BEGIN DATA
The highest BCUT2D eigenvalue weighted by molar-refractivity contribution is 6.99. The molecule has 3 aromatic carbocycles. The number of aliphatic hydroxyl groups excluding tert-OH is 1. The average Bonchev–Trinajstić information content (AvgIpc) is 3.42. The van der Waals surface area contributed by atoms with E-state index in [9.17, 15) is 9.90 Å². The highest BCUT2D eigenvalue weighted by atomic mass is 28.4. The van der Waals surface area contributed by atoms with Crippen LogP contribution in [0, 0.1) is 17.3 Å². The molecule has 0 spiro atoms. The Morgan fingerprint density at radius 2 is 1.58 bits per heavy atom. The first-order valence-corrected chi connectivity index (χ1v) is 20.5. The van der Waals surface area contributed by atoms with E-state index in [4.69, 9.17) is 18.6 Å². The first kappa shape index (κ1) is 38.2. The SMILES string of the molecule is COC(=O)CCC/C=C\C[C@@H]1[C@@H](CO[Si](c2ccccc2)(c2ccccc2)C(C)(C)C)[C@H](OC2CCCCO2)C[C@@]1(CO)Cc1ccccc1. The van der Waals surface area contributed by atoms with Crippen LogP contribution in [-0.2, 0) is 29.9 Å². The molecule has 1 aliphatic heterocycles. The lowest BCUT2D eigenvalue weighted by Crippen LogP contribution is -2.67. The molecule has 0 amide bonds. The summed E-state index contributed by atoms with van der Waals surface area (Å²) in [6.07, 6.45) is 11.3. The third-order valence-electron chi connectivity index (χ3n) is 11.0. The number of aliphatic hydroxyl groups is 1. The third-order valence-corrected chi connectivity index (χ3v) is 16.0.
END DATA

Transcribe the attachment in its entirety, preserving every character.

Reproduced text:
The highest BCUT2D eigenvalue weighted by molar-refractivity contribution is 6.99. The molecule has 3 aromatic carbocycles. The number of aliphatic hydroxyl groups excluding tert-OH is 1. The average Bonchev–Trinajstić information content (AvgIpc) is 3.42. The van der Waals surface area contributed by atoms with E-state index in [9.17, 15) is 9.90 Å². The highest BCUT2D eigenvalue weighted by atomic mass is 28.4. The van der Waals surface area contributed by atoms with Crippen LogP contribution in [0, 0.1) is 17.3 Å². The molecule has 0 spiro atoms. The Morgan fingerprint density at radius 2 is 1.58 bits per heavy atom. The first-order valence-corrected chi connectivity index (χ1v) is 20.5. The van der Waals surface area contributed by atoms with E-state index in [4.69, 9.17) is 18.6 Å². The first kappa shape index (κ1) is 38.2. The SMILES string of the molecule is COC(=O)CCC/C=C\C[C@@H]1[C@@H](CO[Si](c2ccccc2)(c2ccccc2)C(C)(C)C)[C@H](OC2CCCCO2)C[C@@]1(CO)Cc1ccccc1. The van der Waals surface area contributed by atoms with Crippen LogP contribution in [-0.2, 0) is 29.9 Å². The molecule has 1 aliphatic heterocycles. The lowest BCUT2D eigenvalue weighted by Crippen LogP contribution is -2.67. The molecule has 0 amide bonds. The summed E-state index contributed by atoms with van der Waals surface area (Å²) in [6.07, 6.45) is 11.3. The third-order valence-electron chi connectivity index (χ3n) is 11.0. The number of aliphatic hydroxyl groups is 1. The third-order valence-corrected chi connectivity index (χ3v) is 16.0.